Though Morse came into 2018 healthy, he sustained another concussion. According to pro-football-reference.com, this was his third concussion in the NFL. As previously stated in my Kevin Johnson article, individuals that have had three or more concussions are three times more likely to sustain a future concussion and, as a result, have slower healing times. This was clearly evident with Morse taking five weeks to return from his concussion midway through the season in 2018 compared to concussions in 2015.
In addition to having slower healing times and a greater likelihood for a repeat concussion, the threshold to have another concussion goes down compared to healthy subjects. So this means while a player may get rocked and suffer a concussion the first time around, a simple bang-bang play or inadvertent hit could bring on a concussion the next time around. Considering Morse is in the trenches, suffering sub-concussive hits nearly every play, this is cause for concern. If Morse does suffer another concussion, he could have more problems with visual memory and processing speeds. Considering Morse was brought in to assist Josh Allen with play calling, identifying coverages, and provide protection for the quarterback, it is vital that Morse stay healthy.
While there is still much we don’t know about concussions, we know that rest and proper recovery are key to reducing the incidence of recurrence. Morse has taken his time to come back from each concussion, which is by design due to the NFL concussion protocol. While steps have been taken to reduce concussion severity including improved helmets, protocols, and concussion spotters to identify questionable hits, we cannot eliminate the injury all together. While it is not a foregone conclusion that Morse will suffer any future concussions, the concern is certainly there. As a result, the Bills better have a backup center who can step in at a moment’s notice. Right now, the Bills have Spencer Long and Russell Bodine under contract and they have the ability to re-sign Ryan Groy, though the latter move may not occur.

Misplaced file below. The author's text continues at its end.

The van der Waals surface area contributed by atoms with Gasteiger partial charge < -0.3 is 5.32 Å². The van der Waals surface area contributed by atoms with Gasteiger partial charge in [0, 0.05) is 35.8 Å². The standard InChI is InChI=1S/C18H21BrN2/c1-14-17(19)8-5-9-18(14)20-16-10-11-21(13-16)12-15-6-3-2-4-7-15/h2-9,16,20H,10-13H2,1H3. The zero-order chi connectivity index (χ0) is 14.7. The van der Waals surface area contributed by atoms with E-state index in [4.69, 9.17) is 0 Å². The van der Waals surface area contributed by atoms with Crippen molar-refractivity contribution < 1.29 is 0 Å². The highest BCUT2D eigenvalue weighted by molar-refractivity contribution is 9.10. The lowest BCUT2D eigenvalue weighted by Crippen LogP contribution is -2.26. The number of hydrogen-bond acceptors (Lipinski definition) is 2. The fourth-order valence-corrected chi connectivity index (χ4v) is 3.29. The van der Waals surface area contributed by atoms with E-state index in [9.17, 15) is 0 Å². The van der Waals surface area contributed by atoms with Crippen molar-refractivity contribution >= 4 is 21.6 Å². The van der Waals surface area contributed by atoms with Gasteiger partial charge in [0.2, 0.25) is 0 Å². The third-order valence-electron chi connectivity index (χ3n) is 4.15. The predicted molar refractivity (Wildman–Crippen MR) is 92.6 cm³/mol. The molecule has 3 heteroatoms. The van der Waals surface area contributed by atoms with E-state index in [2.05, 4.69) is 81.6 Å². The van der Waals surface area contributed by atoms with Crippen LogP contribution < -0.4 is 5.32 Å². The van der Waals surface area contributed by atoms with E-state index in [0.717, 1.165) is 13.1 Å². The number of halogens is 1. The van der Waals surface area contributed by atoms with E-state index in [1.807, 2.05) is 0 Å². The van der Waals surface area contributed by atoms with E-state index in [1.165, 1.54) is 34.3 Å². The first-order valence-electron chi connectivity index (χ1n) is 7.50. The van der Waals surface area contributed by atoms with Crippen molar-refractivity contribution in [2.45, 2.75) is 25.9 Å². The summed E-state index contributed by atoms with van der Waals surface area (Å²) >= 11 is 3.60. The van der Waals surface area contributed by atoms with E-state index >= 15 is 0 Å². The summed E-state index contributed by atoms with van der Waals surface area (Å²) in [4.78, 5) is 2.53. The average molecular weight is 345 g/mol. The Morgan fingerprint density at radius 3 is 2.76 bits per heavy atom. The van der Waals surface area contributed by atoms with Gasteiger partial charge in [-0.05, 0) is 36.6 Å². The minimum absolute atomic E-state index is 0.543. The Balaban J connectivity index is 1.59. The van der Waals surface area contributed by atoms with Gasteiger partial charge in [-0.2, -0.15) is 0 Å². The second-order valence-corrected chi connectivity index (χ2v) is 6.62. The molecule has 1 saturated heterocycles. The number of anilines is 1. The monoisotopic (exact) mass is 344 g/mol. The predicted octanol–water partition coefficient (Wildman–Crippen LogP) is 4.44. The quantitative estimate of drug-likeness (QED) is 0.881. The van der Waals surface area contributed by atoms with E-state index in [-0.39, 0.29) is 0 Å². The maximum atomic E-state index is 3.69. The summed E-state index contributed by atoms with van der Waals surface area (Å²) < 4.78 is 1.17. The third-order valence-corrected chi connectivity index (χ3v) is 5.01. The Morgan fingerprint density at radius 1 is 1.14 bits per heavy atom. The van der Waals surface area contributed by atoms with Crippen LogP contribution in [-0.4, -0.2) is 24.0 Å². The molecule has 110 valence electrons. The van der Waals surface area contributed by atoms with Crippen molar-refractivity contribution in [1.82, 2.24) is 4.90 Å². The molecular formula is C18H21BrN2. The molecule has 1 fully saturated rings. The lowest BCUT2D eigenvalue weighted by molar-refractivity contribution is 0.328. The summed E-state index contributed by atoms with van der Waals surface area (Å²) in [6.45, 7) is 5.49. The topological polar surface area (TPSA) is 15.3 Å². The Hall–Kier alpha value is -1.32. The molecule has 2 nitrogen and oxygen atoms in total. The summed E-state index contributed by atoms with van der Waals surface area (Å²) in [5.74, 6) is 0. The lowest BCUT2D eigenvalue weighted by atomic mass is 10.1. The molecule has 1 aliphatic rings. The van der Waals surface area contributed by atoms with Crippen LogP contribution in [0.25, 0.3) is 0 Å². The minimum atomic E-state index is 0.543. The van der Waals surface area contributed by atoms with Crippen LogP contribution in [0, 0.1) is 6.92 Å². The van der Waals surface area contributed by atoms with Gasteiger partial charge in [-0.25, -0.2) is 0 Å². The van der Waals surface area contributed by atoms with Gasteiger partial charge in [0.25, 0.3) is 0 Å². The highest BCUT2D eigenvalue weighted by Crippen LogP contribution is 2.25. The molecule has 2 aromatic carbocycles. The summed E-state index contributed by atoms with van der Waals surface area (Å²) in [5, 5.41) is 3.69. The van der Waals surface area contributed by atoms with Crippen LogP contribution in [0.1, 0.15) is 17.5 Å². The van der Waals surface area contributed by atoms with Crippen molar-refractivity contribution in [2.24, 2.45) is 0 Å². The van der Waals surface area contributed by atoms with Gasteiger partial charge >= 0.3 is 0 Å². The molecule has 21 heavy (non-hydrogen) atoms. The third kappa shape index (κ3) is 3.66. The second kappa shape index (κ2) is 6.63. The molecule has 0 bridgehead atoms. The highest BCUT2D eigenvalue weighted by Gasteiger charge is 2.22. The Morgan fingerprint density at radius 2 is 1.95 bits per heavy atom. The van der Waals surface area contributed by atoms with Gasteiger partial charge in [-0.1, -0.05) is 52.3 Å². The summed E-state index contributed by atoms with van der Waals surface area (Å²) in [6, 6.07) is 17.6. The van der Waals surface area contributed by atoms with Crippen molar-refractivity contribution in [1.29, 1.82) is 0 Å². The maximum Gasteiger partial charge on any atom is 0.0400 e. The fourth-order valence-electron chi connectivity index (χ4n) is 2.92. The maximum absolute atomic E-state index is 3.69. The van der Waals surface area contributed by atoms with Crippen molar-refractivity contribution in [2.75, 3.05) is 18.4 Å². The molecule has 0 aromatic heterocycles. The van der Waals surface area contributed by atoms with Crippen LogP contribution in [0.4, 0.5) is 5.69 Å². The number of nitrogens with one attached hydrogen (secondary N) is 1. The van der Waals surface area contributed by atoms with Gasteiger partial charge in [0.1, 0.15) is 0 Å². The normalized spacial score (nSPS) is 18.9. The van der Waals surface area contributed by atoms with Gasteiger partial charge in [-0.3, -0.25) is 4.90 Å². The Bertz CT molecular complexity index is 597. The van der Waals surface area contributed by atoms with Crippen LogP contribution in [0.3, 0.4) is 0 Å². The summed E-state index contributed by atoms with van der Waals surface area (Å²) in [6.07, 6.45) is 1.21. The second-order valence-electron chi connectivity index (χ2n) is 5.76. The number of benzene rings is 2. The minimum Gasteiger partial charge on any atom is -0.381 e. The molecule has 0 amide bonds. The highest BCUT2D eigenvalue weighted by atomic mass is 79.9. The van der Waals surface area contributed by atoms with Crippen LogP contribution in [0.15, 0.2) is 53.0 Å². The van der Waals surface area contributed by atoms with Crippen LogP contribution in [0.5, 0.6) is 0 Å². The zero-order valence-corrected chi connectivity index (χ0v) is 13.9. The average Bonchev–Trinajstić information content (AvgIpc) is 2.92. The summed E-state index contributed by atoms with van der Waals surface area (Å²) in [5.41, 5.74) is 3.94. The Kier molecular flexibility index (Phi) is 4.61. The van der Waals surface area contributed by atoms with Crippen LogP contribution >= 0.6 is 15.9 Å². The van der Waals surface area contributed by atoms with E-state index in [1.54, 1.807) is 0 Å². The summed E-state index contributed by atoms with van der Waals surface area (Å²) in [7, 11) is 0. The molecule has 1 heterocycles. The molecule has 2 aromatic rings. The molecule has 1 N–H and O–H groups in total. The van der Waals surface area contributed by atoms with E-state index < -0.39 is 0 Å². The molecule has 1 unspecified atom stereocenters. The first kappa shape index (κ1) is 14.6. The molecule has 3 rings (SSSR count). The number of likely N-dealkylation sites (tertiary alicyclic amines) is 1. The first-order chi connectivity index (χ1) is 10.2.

In addition, the Bills made Morse the NFL’s highest paid center for the moment at $11 million/year despite all these risks. The second-best center in free agency was Denver’s Matt Paradis. A quick search on pro-football-reference.com identified his injury history. Outside of arthroscopic surgery on both hips in 2017 and a broken fibula in 2018, Paradis has a shorter list of significant injuries. His injury history along with the price that the Carolina Panthers paid to sign him appear to be the better deal at the moment. However, he is approaching his age-30 season and concerns for further decline are very real. Paradis would have been a better signing if the Bills had someone waiting in the wings or if he was younger.
The Bills will need a smart, young, effective center helping to run the offense to assist Josh Allen in taking the next step forward. I expect the Bills to have a strong contingency plan in place in the event that Morse goes down just as they had when Eric Wood went down and Ryan Groy was able to step in. Without an effective backup, this would be a very risky signing. If the Bills didn’t pony up the money, someone else would have. I’d rather have Mitch Morse on my team as the Bills march towards greatness.